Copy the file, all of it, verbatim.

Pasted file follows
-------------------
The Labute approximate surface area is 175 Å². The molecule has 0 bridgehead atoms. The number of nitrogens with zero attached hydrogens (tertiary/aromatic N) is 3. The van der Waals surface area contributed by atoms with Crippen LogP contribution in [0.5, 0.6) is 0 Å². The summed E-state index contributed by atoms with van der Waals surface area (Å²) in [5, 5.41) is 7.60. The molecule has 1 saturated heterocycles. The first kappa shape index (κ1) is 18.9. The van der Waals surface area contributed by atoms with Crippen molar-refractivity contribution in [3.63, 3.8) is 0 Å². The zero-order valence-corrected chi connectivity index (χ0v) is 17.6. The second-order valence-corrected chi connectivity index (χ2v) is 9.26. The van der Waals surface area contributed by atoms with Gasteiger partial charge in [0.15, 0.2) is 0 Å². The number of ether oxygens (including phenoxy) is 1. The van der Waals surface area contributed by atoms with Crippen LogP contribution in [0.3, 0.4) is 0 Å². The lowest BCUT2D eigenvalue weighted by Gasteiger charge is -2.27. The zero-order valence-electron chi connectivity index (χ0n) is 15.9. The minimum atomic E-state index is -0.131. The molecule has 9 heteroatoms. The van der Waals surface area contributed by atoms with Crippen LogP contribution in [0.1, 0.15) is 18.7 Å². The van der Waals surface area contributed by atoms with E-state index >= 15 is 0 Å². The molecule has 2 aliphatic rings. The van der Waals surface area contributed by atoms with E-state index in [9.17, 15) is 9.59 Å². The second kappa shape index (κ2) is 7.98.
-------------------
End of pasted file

The Labute approximate surface area is 175 Å². The molecule has 0 bridgehead atoms. The number of nitrogens with zero attached hydrogens (tertiary/aromatic N) is 3. The van der Waals surface area contributed by atoms with Crippen LogP contribution in [0.5, 0.6) is 0 Å². The summed E-state index contributed by atoms with van der Waals surface area (Å²) in [5, 5.41) is 7.60. The molecule has 1 saturated heterocycles. The first kappa shape index (κ1) is 18.9. The van der Waals surface area contributed by atoms with Crippen molar-refractivity contribution in [3.63, 3.8) is 0 Å². The zero-order valence-corrected chi connectivity index (χ0v) is 17.6. The second-order valence-corrected chi connectivity index (χ2v) is 9.26. The van der Waals surface area contributed by atoms with Gasteiger partial charge in [0.15, 0.2) is 0 Å². The number of ether oxygens (including phenoxy) is 1. The van der Waals surface area contributed by atoms with Crippen LogP contribution in [0.3, 0.4) is 0 Å². The lowest BCUT2D eigenvalue weighted by Gasteiger charge is -2.27. The zero-order valence-electron chi connectivity index (χ0n) is 15.9. The minimum atomic E-state index is -0.131. The molecule has 9 heteroatoms. The van der Waals surface area contributed by atoms with Crippen LogP contribution in [0.1, 0.15) is 18.7 Å². The van der Waals surface area contributed by atoms with E-state index >= 15 is 0 Å². The molecule has 2 aliphatic rings. The van der Waals surface area contributed by atoms with E-state index in [9.17, 15) is 9.59 Å². The second kappa shape index (κ2) is 7.98.